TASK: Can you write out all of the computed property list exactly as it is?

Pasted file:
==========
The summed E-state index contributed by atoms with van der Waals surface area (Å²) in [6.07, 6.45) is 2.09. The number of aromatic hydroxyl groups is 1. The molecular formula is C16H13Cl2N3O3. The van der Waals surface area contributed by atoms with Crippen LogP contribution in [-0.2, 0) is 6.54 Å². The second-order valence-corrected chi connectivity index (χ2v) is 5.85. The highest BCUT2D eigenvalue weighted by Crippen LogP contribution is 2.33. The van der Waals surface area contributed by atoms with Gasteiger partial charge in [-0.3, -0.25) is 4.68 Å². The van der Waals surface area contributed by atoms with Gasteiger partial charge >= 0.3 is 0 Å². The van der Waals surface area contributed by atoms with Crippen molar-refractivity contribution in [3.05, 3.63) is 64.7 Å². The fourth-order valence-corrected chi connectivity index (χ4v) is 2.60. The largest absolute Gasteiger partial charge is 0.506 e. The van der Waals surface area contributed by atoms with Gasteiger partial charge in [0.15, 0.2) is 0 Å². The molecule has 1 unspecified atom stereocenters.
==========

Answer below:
The summed E-state index contributed by atoms with van der Waals surface area (Å²) in [6.07, 6.45) is 2.09. The number of aromatic hydroxyl groups is 1. The molecular formula is C16H13Cl2N3O3. The van der Waals surface area contributed by atoms with Crippen LogP contribution in [-0.2, 0) is 6.54 Å². The second-order valence-corrected chi connectivity index (χ2v) is 5.85. The highest BCUT2D eigenvalue weighted by Crippen LogP contribution is 2.33. The van der Waals surface area contributed by atoms with Gasteiger partial charge in [-0.3, -0.25) is 4.68 Å². The van der Waals surface area contributed by atoms with Gasteiger partial charge >= 0.3 is 0 Å². The van der Waals surface area contributed by atoms with Crippen molar-refractivity contribution in [3.05, 3.63) is 64.7 Å². The fourth-order valence-corrected chi connectivity index (χ4v) is 2.60. The largest absolute Gasteiger partial charge is 0.506 e. The van der Waals surface area contributed by atoms with Gasteiger partial charge in [0.15, 0.2) is 0 Å². The molecule has 1 unspecified atom stereocenters.